Environmentalists, antiwar demonstrators, and Nobel Prize–winning scientists are not always the first people who come to mind when considering the American evangelical. Aside from the occasional post by Jim Wallis on The Huffington Post, those who run in secular circles seldom encounter signs of just how ideologically and philosophically broad the evangelical world is. Thankfully, within the space of a year, two books have assumed the task of exploring key undercurrents of the evangelical community, while acknowledging that a resilient majority remains invested in the culture wars. Collectively, these two books do their readers a great service, challenging the stereotypical perception of evangelicals in ways that may surprise even the evangelical community itself.

A Bridge Too Far? Not Likely.

Illustration by Ken Davis

SINCE THE 2014 election could be the most decisive political moment in a generation, the most important question is: Who will be Hillary's running mate in 2016?

The second big question is: What else does Chris Christie have to do to make other Republican presidential hopefuls slip back into the woodwork? What part of “you want a piece of me?” don’t they understand? Have they no fear of—just to choose something at random—major traffic delays in their districts? Are they currently enjoying their drinking water or other public utilities? Do they like their kneecaps?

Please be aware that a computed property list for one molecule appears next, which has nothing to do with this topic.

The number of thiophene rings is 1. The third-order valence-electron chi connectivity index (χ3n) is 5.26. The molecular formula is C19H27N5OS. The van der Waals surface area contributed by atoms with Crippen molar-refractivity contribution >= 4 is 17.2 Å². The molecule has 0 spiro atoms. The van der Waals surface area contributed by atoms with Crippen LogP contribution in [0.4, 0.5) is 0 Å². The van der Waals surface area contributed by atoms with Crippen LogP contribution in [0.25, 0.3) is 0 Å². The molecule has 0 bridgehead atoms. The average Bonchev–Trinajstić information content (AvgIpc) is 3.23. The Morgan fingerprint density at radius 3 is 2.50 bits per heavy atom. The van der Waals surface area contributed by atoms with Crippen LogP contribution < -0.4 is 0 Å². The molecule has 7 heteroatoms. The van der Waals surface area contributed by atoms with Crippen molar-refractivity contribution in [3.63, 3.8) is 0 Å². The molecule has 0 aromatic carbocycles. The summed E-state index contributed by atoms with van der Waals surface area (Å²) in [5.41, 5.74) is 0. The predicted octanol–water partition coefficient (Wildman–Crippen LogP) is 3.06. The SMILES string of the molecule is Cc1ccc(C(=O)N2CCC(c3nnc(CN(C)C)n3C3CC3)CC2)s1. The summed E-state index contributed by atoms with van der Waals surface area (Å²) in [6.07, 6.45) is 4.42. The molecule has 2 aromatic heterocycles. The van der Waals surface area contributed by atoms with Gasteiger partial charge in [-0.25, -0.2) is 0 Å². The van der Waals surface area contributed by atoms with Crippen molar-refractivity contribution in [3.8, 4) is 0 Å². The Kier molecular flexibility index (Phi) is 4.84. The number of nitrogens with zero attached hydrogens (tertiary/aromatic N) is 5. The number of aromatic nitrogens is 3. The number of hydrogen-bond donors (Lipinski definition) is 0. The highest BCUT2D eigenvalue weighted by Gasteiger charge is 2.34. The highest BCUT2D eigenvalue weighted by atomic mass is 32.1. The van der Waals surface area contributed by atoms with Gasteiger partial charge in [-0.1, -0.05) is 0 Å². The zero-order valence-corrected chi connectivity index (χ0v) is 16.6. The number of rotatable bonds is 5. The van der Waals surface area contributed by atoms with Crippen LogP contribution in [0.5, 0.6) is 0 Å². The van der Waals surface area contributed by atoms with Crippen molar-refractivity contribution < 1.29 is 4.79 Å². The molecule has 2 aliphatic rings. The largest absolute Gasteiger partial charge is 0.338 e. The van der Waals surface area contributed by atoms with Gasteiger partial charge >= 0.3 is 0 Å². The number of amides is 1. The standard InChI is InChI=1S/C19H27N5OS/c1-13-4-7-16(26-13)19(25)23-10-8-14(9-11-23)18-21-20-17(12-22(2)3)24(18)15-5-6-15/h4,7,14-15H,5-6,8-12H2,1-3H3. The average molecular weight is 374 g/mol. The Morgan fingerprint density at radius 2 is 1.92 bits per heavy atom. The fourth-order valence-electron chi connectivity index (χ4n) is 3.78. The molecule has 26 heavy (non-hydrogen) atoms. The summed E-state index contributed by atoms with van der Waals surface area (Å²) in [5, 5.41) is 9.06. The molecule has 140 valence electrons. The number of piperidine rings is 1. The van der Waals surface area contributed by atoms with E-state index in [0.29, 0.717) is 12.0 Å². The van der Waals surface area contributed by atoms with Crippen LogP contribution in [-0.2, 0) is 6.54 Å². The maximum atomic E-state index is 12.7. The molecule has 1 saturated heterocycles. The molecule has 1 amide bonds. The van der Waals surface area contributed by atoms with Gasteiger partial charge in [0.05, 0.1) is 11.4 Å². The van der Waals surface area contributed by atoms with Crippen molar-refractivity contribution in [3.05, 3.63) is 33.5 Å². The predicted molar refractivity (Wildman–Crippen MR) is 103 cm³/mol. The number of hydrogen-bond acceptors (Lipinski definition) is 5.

A bit harsh, perhaps, especially regarding a man whose political obituary is already being written, and whose Wikipedia entry may one day not start with “45th president of the United States,” but with the phrase “Angry Birds spokesperson.”

But Chris Christie is a survivor. He may be only six Twinkies away from not being governor of New Jersey (assuming that he eats them all in one sitting), but he enjoys a strong approval rating and, at this writing, is still innocent of all accusations against him, including humility. His only real threats for the nomination are Paul Ryan and Jeb Bush, who is currently trying to be adopted by a family with a different last name.

The influence scandal that has roiled Christie’s staff and highlighted his strong negatives happened, after all, in New Jersey. And what happens in New Jersey stays in New Jersey because, for their own protection, witnesses tend to fugetaboutit.

Read the Full Article

​You've reached the end of our free magazine preview. For full digital access to Sojourners articles for as little as $2.95, please subscribe now. Your subscription allows us to pay authors fairly for their terrific work!
Subscribe Now!

Long Elusive Immigration Reform Faces Narrow Path Forward In Congress

Jim Wallis, president of Sojourners, a Christian social-justice organization, is convinced that reform is inevitable. “Immigration reform is going to pass — there’s no doubt about that. We’re not going to deport 11 million people,” he said. “The question is, how much longer must we wait, and how much more suffering will be inflicted on so many more people?” The next weeks and months will be filled with renewed activity, as a coalition of law-enforcement officials, the faith community and business and labor groups come together to get reform across the finish line, he said. “Washington, D.C., is the most dysfunctional city in the country. We’re known for our political conflict. Immigration reform has the chance to really be an exception — an exception to our practices of political conflict,” he added. “We’ll fix our politics by fixing our broken immigration system.”